The programme’s focus areas for the FY21 are the US Navy’s approval of the FMM’s build specification and the completion of the detail design in order to complete the critical design review (CDR) and to launch the lead ship construction later this fall (Q1 FY 22) after completing the Production Readiness Review (PRR). Looking to the construction programme, the latter is divided into nine ‘phases’, starting in Q1 FY 22 through Q4 FY 26, which will see the keel laying in Q1 FY 23 with the hull and superstructures coming together for the launch milestone with a new syncrolift in Q1 FY 25 for the lead ship delivery in Q3 FY 26. Addressing risk reduction activities which have been requested by the Congress, Captain Smith highlighted the establishment of land-based engineering test sites for the complete propulsion system and other main systems onboard as main actions being developed for risk reduction and to maintain the programme on schedule. Moreover, after the lead ship delivery, further testing and operational evaluation will be conducted prior reaching the initial operational capability in 2029 and the follow-on first deployment.

As part of the shipyard preparation to support the programme timeline and construction requirements, Fincantieri Marinette Marine is in the process of making major upgrades and expansion to both Marinette and Bay shipyards (Wisconsin) as capital improvements (also termed CAPEX). Among these enhancements, Marinette is installing a new syncrolift system which is scheduled to be completed in 2022 and will be the largest in the US. The system will be capable to handle vessels of nearly 10,000 tonnes and will be first demonstrated on the Saudi Arabian Multi-Mission Surface Combatant allowing for a more gentle launch compared to current side launch and the ship be outfitted to near completion, and tested inside climate-controlled facilities before launching. The other FMM facility, or Bay shipyard, which is the aluminum centre of excellence of the company and which also participates to the programme, will also be enhanced. “I am very pleased to say that Fincantieri is online with our programme schedule and is on track to have those upgrades completed in time to support the planned frigate construction activities”, said the US Navy representative.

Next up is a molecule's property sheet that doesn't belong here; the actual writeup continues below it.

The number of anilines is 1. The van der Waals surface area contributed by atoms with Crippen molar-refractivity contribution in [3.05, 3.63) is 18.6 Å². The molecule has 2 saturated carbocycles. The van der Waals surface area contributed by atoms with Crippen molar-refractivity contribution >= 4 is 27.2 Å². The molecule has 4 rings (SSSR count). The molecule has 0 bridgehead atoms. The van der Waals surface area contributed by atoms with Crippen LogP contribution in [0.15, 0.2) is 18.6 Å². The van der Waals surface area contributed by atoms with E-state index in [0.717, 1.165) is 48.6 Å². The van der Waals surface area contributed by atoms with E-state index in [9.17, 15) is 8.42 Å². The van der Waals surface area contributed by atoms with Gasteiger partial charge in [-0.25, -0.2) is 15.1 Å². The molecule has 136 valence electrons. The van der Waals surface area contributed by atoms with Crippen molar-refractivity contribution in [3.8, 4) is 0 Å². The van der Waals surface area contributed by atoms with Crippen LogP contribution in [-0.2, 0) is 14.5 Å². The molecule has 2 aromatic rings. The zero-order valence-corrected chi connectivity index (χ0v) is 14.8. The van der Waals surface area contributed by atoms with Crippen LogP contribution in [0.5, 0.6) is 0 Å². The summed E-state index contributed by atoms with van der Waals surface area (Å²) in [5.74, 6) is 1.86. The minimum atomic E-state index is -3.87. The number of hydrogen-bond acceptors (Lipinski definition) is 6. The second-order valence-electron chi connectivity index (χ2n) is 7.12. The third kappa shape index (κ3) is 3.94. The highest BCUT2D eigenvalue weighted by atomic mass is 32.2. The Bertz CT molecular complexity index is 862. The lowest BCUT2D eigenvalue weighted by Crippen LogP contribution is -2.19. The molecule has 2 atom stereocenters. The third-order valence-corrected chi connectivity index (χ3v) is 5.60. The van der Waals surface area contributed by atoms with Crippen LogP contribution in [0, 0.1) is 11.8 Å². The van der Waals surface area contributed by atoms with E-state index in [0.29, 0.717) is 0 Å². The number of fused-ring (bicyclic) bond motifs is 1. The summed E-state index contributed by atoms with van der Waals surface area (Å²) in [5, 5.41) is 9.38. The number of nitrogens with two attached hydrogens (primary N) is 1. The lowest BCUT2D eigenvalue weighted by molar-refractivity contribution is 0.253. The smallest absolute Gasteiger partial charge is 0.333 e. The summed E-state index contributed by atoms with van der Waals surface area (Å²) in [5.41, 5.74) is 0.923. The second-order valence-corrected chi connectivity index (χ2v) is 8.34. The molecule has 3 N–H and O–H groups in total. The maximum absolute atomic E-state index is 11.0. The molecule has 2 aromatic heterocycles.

Smith said the cost of the lead FFG will be $1.28 billion, which includes $795 million of the fixed-price design and construction contract, with the remainder covering the cost of government-furnished equipment and support. The Navy is required by Congress to keep the average cost of each of the nine follow-on ships between $800 and $950 million in fiscal 2018 dollars. He said the average cost of the next nine FFGs is estimated to be $781 million in 2018 dollars.